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A selection of initiatives, blogs, resources and communities on Jewcology which focus on culture change.


Intern at Israeli Green Companies (CJN July 2011)

This "Sustainable Jew" column appeared in the canadian Jewish News on July 7, 2011 Once a year, Moses Znaimer convenes the Ideacity conference in Toronto. This year, the focus was the concept that the rate of cultural and economic progress depends on the rate at which ideas are having sex. The idea was first proposed by Matt Ridley, author of The Rational Optimist. Saul Singer, co-author of the book Startup Nation: the Story of Israel’s Economic Miracle, spoke at the conference and made a valiant effort to connect Israel’s transformation ...

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Take Care Reproducing Documents (CJN May 2011)

This "Sustainable Jew" column originally appeared in the Canadian Jewish News May 12, 2011 We are now in “sphirat ha-omer,” the count-up to Shavuot—the time of the giving of our Torah. Our study and transmission of our Written and Oral Laws ("Torah Shebichtav" and "Torah Sheba'al Peh," respectively) has benefitted from technological advancement. We are known as the “People of the Book”—five books of Moses, 24 books of Tanakh, countless written commentaries—but many are beginning to find ...

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Wealth & Worth – Sustainable Celebrations

  • December 6, 2011
  • Member since 2011

(reposted from Rabbi Nina Beth Cardin's blog:, dated December 1, 2011) The Maryland Chapter of the American Jewish Congress is developing a Green and Just Celebrations Guide for the Jewish community of Baltimore. Inspired by a guide of the same name published by Jews United for Justice in Washington, DC, it will be available (fall 2012) through synagogues and on the web, designed to make events and celebrations environmentally friendly, socially responsible, affordable and fun. This is not the first time in Jewish history that ...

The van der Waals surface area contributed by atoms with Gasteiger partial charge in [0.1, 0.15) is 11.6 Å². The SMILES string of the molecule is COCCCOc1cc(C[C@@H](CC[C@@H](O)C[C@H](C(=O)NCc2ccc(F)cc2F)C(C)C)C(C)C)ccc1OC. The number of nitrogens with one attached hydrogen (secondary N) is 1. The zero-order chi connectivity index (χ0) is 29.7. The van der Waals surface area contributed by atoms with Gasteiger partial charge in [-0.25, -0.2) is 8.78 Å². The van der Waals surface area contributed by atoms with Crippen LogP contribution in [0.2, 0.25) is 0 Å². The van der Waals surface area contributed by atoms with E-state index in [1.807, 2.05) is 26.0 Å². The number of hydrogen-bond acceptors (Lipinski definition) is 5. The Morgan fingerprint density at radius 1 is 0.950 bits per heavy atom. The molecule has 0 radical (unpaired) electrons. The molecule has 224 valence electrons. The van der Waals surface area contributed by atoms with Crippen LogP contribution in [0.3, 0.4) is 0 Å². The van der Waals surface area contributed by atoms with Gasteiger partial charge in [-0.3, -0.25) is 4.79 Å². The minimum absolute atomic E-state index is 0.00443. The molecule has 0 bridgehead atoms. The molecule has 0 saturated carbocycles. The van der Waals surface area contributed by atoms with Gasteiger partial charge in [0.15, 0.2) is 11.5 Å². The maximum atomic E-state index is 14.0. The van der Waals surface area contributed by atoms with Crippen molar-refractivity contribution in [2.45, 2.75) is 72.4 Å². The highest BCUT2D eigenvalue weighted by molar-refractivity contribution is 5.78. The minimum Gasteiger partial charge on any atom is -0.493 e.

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Shabbat Brit Olam – Annual “Sustainability Shabbat” in Israel

Dear Friends, Shalom! We are proud to report that for the third consecutive year, Teva Ivri joined the international Jewish world in the observance of Shabbat Noach as a “Sustainability Shabbat” – a time to raise awareness about environmental challenges and to inspire effective change in Jewish communities. A few weeks ago, hundreds of communities from all denominations of Judaism observed Shabbat Noah from a Jewish-Environmental perspective, with study groups, lectures, articles in the media, and grassroots action projects throughout the ...

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Why We Occupy Shabbat!

This past Shabbat I participated in Vancouver’s first “Occupy Shabbat.” The thirty of us crammed into Occupy Vancouver’s meditation tent weren’t the only ones celebrating this way. In cities across North America, Jews of all types are joining together to Occupy Shabbat in conjunction with the Occupy Together movement now galvanizing the continent. What does it mean to celebrate this weekly holy day in solidarity with and surrounded by activists, artists, and people calling for a better tomorrow? What can we learn from this day about ...

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On Jews and Gold

As the global economy continues down the tumultuous path toward financial meltdown, the value of gold has correspondingly skyrocketed. From a value of around $300 an ounce in the year 2000, the price of gold today sits at $1,784. The price of silver has had even more of a meteoric rise during this same period. Very likely this move toward the precious metals is a reflection of investors fears regarding the fiat money system itself and the reserve-banking ponzy scheme that is destabilizing governments worldwide. What, you might ask at this point, is a blog post about ...

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Generation of Change: How Leaders in their 20s and 30s are Reshaping American Jewish Life

In September 2010, the Avi Chai Foundation put out a report “Generation of Change: How Leaders in their 20s and 30s are Reshaping American Jewish Life.” The report elicited responses from 4,466 Jewish leaders of all ages, myself included, and after thorough analysis of the data came up with a range of interesting results that I believe relate directly to our work as Jewcologists. The survey divided respondents into a number of categories, based on 2 main factors. Establishment vs Non-establishment Jewish leadership, and Young (20s& 30s) vs Older. ...

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